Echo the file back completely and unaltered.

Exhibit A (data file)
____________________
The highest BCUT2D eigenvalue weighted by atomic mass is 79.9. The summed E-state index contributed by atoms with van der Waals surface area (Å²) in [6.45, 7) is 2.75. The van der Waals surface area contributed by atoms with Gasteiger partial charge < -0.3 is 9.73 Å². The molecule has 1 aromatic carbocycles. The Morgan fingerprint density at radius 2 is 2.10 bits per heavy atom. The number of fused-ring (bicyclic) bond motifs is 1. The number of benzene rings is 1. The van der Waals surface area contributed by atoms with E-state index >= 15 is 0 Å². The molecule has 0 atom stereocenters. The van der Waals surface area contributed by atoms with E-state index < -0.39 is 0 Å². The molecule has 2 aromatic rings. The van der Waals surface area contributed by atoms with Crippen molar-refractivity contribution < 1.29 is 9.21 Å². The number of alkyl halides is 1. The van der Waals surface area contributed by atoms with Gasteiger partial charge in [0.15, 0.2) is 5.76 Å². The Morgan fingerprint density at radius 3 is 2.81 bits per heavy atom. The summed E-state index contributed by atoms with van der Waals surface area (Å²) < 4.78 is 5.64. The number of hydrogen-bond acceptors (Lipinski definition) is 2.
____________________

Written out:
The highest BCUT2D eigenvalue weighted by atomic mass is 79.9. The summed E-state index contributed by atoms with van der Waals surface area (Å²) in [6.45, 7) is 2.75. The van der Waals surface area contributed by atoms with Gasteiger partial charge < -0.3 is 9.73 Å². The molecule has 1 aromatic carbocycles. The Morgan fingerprint density at radius 2 is 2.10 bits per heavy atom. The number of fused-ring (bicyclic) bond motifs is 1. The number of benzene rings is 1. The van der Waals surface area contributed by atoms with E-state index >= 15 is 0 Å². The molecule has 0 atom stereocenters. The van der Waals surface area contributed by atoms with E-state index < -0.39 is 0 Å². The molecule has 2 aromatic rings. The van der Waals surface area contributed by atoms with Crippen molar-refractivity contribution < 1.29 is 9.21 Å². The number of alkyl halides is 1. The van der Waals surface area contributed by atoms with Gasteiger partial charge in [0.15, 0.2) is 5.76 Å². The Morgan fingerprint density at radius 3 is 2.81 bits per heavy atom. The summed E-state index contributed by atoms with van der Waals surface area (Å²) < 4.78 is 5.64. The number of hydrogen-bond acceptors (Lipinski definition) is 2.